I know the statistics, I know the alternative causes. I even know that capitalism and politics are as likely a part of the fear as the physical symptoms themselves. After all the stats support the unlikely hood of a cancerous presence and the potential risk of anaesthesia and (mildly) invasive diagnostic procedures would in other generations, I suspect, have sent me home with nothing more than a note to ‘take it easy’ and a suggestion of watching my diet and the occasional paracetamol as required. But todays politics require me to be diagnosed as early as possible with that tricky ailment lest the stats look wrong for all involved in the industry of cancer care/cure/prevention and charity and nice (and hopefully talented) though he is the surgeon involved is both self employed and paid by a corporate insurer on a procedure by procedure basis. The stats might be on my side but economics and social pressure will ensure we’re certain.
And thus the wait. The pause for (to be celebrated) certainty leaves plenty of time for the sub systems of drama and panic to complete a multitude of process cycles in the grey computer of my head. It could well be serious this time feller, the stats say even early diagnosed patients seldom make it past five years and late ones push the envelope at twelve months. Was I quick or slow in recognising the issue (how much I would love a chart to show exactly what constitutes a speedy search for help)? If its bad how will the treatment leave me? As a person whos life, livelihood and passions revolve around the ability to be physically able is it better to live as long as possible strong and go quickly Verses the preemptive wasting of aggressive treatments? Etc, etc, etc, hour after hour, day after day. made worse by the modern corporate travellers life. Alone in the car with no company but messers panic and concern. Hours in airports and planes with only the baggage of self doubt for company. Its a lonely experience for sure.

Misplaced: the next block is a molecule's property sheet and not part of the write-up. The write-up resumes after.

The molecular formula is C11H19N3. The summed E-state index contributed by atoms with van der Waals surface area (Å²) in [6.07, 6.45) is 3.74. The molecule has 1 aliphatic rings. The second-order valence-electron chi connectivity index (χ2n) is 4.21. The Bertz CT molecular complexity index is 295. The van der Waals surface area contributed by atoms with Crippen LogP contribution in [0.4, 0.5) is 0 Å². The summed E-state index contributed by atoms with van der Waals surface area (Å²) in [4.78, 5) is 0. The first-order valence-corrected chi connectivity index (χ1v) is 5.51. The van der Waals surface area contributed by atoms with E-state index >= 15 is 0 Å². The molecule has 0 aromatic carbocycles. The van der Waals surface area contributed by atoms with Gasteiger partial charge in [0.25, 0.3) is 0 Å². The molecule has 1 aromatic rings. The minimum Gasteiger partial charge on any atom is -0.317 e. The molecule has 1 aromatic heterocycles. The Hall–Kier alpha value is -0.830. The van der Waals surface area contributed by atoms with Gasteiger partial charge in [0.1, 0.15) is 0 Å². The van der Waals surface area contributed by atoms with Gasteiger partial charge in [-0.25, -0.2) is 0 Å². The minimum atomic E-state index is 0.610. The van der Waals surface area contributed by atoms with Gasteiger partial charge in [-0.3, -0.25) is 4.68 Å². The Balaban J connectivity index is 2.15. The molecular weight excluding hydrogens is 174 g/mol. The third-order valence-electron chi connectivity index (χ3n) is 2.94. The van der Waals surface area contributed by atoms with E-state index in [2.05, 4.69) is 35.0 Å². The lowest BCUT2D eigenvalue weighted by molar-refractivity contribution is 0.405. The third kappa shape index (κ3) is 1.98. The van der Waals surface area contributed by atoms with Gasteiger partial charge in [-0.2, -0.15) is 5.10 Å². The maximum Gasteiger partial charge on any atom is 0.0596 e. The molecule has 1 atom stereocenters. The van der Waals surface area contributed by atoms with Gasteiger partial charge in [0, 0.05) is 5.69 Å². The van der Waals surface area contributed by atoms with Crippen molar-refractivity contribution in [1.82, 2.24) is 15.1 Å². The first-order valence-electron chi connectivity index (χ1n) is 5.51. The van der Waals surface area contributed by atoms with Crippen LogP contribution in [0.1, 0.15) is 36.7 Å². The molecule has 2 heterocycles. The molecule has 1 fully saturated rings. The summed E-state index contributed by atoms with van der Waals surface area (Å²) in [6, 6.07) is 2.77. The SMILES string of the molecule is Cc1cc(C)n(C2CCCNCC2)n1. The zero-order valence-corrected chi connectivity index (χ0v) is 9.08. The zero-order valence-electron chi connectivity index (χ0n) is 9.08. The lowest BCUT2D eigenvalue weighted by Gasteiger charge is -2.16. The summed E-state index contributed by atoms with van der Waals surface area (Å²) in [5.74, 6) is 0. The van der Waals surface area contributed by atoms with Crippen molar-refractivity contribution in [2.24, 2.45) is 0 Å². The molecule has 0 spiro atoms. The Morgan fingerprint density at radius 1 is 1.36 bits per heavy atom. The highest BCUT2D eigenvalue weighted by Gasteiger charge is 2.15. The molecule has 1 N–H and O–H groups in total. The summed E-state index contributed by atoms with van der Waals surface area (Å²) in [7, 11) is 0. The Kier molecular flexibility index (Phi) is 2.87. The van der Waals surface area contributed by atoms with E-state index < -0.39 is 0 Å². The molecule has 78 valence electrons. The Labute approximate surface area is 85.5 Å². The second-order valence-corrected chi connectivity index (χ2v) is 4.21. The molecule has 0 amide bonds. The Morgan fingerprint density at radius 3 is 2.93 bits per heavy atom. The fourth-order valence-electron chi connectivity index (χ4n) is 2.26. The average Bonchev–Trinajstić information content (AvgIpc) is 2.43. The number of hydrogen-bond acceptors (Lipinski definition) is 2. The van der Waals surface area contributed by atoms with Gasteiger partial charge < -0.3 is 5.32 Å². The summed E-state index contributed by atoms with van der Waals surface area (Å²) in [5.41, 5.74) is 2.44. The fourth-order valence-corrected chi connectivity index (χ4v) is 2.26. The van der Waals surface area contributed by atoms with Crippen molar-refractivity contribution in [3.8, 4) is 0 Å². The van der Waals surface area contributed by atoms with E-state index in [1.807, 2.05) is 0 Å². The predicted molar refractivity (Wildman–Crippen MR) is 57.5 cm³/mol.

Each time management and planning storm in to sweep the wrong doers away, but each time fragments of the doubts remain lodged like the fluff in the dip around the edge of a fitted carpet, removable but only with a proper, considered attack with Mr. Vacuum cleaner. And so I sit here in a hospital room today waiting for the man with the plan (and the P60) to come do the vacuuming. Terror and relief (sub system applications usually seen running together as a mismatched pair a bit like a predictable Oxbridge boat race) are playing kick the can in the grey matter and wondering why on earth a drink of water is apparently so potentially deadly to a pre-operative patient?